Before I knew The Motley Fool was more than just a Shakespeare character, I used to play a risky game called "beat the market." Back in March, Green Mountain Coffee Roasters
Ready, set, lose!
Back on March 9, Starbucks
Thinking that the market had drastically overreacted, I bought in. Here's my investment note from that day:
Took a ~20% hit when Starbucks announced that it was selling a k-cup coffee machine, which may affect long-term viability of GMCR but not short-term continued growth. Sell QUICK once the scare is over, but before Starbucks starts to take market share. 3/13/12
Source: Author's personal investment notes.
Things fall apart
Over the next few days, Green Mountain's stock did bounce back. On March 21, my shares were up 11%, and I considered myself a stock market genius. I had wagged my finger at Mr. Market's short-term thinking and had made a pretty penny in the process. But I didn't sell. I got greedy and kept on waiting for Green Mountain's comeback to fly my stocks even higher. In other words, I did not "sell QUICK."
As I watched my profits disappear, I began to actually investigate the company itself. Its K-Cup patents were set to expire in six months, hedge-fund operator David Einhorn had questioned Green Mountain's finances, and there were even allegations of insider trading by the company's founder and chairman.
I set a goal for when I would sell. A 5% profit seemed sufficient, but my shares kept dipping. By the end of March, I was simply hoping to cash out at no loss.
Finally, on April 3, I pulled the plug and wrote my autopsy investment note:
Should've sold when it bounced back up after the SBUX announcement, but held on for too long. Started to get messy with insider trading and high competition, figured my money would be better used elsewhere if I cut the losses now. Final loss was -12.56%. 4/3/12
Source: Author's personal investment notes.
Nearly five months and a whole lotta Foolish wisdom later, I can look back and identify three mistakes and lessons from my rookie investment move:
- I got in for the wrong reason. Green Mountain came across my radar because of a market event, and I bought it as a reaction. I didn't believe in (or even know much about) the company and was just trying to play the market.
- I wasn't in it for the long haul. My plan from the start was to cut and run, a dangerous practice that rarely turns out well for investors. Timing a market is near impossible, and I failed on my first attempt.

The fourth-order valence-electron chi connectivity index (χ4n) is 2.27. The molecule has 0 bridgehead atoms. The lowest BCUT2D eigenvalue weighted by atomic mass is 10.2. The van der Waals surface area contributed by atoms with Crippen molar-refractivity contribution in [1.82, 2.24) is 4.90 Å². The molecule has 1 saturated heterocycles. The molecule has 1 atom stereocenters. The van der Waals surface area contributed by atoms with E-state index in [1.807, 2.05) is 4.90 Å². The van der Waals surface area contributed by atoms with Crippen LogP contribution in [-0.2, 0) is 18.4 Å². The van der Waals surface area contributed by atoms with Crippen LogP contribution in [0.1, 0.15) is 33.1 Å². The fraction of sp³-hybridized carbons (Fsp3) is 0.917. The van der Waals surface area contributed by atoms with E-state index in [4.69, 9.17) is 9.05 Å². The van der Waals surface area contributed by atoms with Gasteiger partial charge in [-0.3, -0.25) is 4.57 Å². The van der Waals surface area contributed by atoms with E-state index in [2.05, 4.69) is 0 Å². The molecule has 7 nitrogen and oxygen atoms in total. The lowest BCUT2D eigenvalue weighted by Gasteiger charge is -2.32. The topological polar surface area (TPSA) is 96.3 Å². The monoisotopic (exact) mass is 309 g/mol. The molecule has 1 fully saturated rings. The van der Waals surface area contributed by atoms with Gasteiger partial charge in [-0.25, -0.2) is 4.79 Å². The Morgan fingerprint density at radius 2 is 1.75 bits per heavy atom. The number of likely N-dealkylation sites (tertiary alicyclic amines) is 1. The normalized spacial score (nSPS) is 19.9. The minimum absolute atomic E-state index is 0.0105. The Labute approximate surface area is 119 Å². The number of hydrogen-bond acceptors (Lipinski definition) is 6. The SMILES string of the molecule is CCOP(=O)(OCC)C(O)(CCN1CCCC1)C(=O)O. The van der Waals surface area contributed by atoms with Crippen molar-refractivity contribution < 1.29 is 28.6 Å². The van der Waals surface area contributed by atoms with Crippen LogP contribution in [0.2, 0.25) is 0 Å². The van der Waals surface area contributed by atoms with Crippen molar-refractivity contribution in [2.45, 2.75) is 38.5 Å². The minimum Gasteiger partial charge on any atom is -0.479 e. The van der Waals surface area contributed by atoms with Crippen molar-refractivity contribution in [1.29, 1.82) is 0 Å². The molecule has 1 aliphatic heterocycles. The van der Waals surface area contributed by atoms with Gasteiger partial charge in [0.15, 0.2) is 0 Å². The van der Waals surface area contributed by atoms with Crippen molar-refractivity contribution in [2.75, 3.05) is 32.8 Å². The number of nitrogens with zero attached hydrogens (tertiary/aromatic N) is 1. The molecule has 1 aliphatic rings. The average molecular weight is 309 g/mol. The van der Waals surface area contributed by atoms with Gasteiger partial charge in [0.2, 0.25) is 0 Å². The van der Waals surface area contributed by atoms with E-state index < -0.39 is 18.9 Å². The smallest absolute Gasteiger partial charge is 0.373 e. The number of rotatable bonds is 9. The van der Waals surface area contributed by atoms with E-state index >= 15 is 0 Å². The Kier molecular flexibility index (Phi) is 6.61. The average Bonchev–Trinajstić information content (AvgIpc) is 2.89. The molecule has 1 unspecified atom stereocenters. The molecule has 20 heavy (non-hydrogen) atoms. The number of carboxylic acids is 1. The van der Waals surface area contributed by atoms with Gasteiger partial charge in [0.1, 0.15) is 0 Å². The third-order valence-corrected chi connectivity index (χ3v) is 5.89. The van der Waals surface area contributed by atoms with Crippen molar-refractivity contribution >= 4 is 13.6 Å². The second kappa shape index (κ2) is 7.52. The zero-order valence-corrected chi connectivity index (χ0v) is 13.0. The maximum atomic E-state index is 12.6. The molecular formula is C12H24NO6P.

- I got greedy and ignored my own advice. Flawed as my plan was, I still had one. But an already bad investment became even worse when I deviated from my instructions and stuck with my shares after my investment thesis had gone from sour to rotten.
The interesting thing about an investing story is that there's never an end. Green Mountain Coffee Roasters suffered mightily at the beginning of this year, but its stock has risen nearly 80% since August.
Even as its patents are set to expire, its K-Cup offerings have expanded to include Starbucks, Caribou Coffee (Nadaq: CBOU), Dunkin' Brands'
Green Mountain may have been the worst stock investment of my life, but it could one day be my best. Learn from my mistakes (I have!) and join us on Sept. 25 in celebration of The Motley Fool Worldwide Invest Better Day.
To help develop your own Green Mountain investing thesis, be sure to check out Motley Fool analyst Austin Smith's special premium report. It outlines both the opportunities and risks for this coffee company, as well as what to expect once Green Mountain's patents expire. It comes with a full year of free updates and is available for a limited time only, so be sure to pick up your copy today.
Fool contributor Justin Loiseau has no position in any of the stocks mentioned in this article. The Motley Fool owns shares of Starbucks and Green Mountain Coffee Roasters. Motley Fool newsletter services have recommended buying shares of Green Mountain Coffee Roasters and Starbucks, writing naked calls on Dunkin' Brands Group, creating a lurking gator position in Green Mountain Coffee Roasters, and writing covered calls on Starbucks. We Fools don't all hold the same opinions, but we all believe that considering a diverse range of insights makes us better investors. Try any of our Foolish newsletter services free for 30 days. The Motley Fool has a disclosure policy.